The Islamic World 1000-1500

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The Islamic World 1000-1500

The Islamic World 1000-1500

The Rightly guided Caliphs

Upon the death of the Prophet, Abu Bakr, the friend of the Prophet and the first adult male to embrace Islam, became caliph. Abu Bakr ruled for two years to be succeeded by 'Umar who was caliph for a decade and during whose rule Islam spread extensively east and west conquering the Persian empire, Syria and Egypt. (Tausch 2009) It was 'Umar who marched on foot at the end of the Muslim army into Jerusalem and ordered the protection of Christian sites. 'Umar also established the first public treasury and a sophisticated financial administration. (Tausch 2009) He established many of the basic practices of Islamic government.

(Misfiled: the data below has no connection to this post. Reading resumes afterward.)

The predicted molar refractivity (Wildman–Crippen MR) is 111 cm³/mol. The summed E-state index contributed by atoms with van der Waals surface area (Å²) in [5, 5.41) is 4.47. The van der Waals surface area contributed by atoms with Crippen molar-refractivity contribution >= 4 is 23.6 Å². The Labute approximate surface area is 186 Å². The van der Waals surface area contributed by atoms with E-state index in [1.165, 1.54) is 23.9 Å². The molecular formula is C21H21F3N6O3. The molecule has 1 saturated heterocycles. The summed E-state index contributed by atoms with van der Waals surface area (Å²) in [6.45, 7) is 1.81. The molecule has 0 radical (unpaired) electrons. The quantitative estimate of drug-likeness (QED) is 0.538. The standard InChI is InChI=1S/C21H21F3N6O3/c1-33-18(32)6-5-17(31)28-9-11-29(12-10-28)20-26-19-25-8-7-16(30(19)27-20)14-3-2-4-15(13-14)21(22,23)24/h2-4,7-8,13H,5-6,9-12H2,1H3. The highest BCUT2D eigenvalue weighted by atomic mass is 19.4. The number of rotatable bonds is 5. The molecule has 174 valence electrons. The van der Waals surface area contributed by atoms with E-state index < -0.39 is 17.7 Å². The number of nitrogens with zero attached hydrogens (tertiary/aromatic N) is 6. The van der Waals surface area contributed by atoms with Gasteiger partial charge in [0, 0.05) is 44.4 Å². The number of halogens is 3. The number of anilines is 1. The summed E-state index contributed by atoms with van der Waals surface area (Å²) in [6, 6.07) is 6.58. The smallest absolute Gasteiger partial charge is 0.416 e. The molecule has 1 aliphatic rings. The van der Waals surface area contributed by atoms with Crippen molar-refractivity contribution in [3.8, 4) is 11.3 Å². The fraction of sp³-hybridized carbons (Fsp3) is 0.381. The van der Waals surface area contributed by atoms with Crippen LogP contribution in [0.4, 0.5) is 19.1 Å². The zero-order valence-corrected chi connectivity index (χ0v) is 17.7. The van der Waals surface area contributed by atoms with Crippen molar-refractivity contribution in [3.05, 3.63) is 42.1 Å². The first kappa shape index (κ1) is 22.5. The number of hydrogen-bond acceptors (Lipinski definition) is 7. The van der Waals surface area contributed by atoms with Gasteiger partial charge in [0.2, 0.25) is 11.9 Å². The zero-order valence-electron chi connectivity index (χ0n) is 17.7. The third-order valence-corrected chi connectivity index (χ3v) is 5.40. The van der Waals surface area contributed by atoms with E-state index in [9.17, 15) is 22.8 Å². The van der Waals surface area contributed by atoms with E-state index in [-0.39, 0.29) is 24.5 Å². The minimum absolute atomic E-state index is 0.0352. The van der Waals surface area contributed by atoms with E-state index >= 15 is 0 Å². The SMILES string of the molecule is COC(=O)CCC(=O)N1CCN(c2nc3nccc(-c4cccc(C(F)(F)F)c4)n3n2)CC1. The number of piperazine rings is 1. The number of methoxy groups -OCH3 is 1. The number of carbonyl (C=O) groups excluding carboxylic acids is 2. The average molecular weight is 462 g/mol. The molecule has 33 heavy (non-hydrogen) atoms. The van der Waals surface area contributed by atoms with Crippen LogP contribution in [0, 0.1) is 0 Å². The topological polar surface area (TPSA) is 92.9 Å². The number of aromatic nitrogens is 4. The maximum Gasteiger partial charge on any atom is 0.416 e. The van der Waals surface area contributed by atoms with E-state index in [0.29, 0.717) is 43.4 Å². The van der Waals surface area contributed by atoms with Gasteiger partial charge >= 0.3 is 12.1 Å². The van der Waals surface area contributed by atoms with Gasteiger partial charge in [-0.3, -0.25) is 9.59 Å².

'Umar was succeeded by 'Uthman who ruled for some twelve years during which time the Islamic expansion continued. He is also known as the caliph who had the definitive text of the Noble Quran copied and sent to the four corners of the Islamic world. (Tausch 2009) He was in turn succeeded by 'Ali who is known to this day for his eloquent sermons and letters, and also for his bravery. With his death the rule of the "rightly guided" caliphs, who hold a special place of respect in the hearts of Muslims, came to an end. (Tausch 2009)

The Caliphate


The Umayyad caliphate established in 661 was to last for about a century. During this time Damascus became the capital of an Islamic world which stretched from the western borders of China to southern France. Not only did the Islamic conquests continue during this period through North Africa to Spain and France in the West and to Sind, (Tausch 2009) Central Asia and Transoxiana in the East, but the basic social and legal institutions of the newly founded Islamic world were ...
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